I don’t really know where I’m going with this. I guess I just wanted a little rant and it can be quite difficult to do that in 140 characters. I’m gonna call it a night and return to this post once I’ve calmed down. Maybe I’ll regret this whole thing in the morning and delete it. Who knows?
Anyway, I’ll leave you with some key retirement related takeaways that I hope a bit more helpful than the nightmare statistics we’re often flooded with:
Start saving for retirement as soon as you can. Even if you start off putting just £20 a month into a workplace pension, this is better than nothing.
Compound interest is your mate. Do you know what compound interest is? If not, don’t worry – I only found out a few years ago. Basically, compound interest is interest on top of interest. Let’s imagine you have £5,000 in a savings account and you earn £50 interest on that in a year. The following year, you’ll be earning interest on £5,050, so even if you don’t put any more of your own money in the account, your money will keep growing. This means that the sooner you put money in a pension, the better. Technically, if you’ve got a good enough pension deal, you could start saving for retirement at 16 and save for 10 years and stop! If you’ve put a decent amount of money in your pension, this money should keep growing and growing by itself. If you’re not 16, don’t worry. Most people aren’t. Just start with what you have.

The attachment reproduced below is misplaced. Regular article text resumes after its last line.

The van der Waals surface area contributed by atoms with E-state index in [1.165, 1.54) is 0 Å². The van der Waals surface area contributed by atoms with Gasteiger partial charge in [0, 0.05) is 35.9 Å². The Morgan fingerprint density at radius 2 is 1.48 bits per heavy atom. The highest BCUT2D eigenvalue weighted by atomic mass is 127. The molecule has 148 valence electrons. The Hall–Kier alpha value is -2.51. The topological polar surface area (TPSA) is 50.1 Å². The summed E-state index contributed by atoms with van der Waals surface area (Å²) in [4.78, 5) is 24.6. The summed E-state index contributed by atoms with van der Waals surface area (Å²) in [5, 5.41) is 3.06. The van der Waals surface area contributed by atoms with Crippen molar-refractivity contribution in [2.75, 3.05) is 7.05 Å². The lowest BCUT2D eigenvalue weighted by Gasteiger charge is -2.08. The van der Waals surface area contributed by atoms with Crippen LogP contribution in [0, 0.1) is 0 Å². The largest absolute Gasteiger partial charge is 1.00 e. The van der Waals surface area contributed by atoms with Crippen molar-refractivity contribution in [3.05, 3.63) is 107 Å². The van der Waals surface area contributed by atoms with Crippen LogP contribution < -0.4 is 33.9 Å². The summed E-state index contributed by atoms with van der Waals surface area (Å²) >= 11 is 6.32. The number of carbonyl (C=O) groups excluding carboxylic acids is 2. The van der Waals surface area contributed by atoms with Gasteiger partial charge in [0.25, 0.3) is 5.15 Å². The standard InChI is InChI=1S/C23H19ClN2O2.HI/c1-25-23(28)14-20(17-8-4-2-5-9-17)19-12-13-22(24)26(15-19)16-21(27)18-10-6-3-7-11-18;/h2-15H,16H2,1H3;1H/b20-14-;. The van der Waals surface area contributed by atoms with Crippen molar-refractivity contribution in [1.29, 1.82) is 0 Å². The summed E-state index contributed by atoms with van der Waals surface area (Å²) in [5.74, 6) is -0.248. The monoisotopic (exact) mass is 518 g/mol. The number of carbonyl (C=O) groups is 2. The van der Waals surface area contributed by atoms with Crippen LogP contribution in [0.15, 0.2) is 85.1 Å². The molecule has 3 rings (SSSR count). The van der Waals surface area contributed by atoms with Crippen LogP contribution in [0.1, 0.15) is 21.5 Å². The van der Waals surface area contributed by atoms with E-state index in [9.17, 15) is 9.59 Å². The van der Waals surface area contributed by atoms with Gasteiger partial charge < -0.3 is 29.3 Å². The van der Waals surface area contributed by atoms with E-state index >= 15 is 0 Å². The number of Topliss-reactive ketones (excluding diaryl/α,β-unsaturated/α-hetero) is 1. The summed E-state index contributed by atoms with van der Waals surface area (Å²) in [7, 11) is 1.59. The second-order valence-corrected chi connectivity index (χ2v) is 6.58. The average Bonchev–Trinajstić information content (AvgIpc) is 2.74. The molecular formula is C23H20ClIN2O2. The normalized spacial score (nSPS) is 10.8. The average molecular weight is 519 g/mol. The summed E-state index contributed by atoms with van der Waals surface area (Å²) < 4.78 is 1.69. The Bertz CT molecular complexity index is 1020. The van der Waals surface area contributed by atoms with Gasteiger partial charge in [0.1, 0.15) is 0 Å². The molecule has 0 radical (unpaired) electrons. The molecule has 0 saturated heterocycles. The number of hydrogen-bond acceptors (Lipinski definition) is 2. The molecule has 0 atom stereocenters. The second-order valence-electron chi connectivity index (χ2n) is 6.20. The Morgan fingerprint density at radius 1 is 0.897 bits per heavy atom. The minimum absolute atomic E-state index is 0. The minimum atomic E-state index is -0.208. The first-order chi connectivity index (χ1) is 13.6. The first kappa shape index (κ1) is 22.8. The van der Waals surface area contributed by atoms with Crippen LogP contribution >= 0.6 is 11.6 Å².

Don’t put pension saving on hold to buy a home. I made this mistake and I really regret it. I wish I’d opened a private pension a few years ago and started saving for retirement as soon as I was made aware of its importance. Obviously I’m in the process of buying my own place so I’m in a more fortunate position than many, but when I do get my hands on a workplace pension in a few months’ time, I need to try and make up for lost time.
Make sacrifices. I know this is easier said than done and a bit ‘stop eating avocado on toast and you’ll be able to retire-y’ but try to sacrifice some fun stuff in order to save for retirement. I know it feels so far away and you probably care way more about your current self than you do about 70-year-old you, but when you’re old and wrinkly and trying to decide whether you’d rather eat a meal or put the heating on, you’ll regret not being a little bit more frugal when you were young.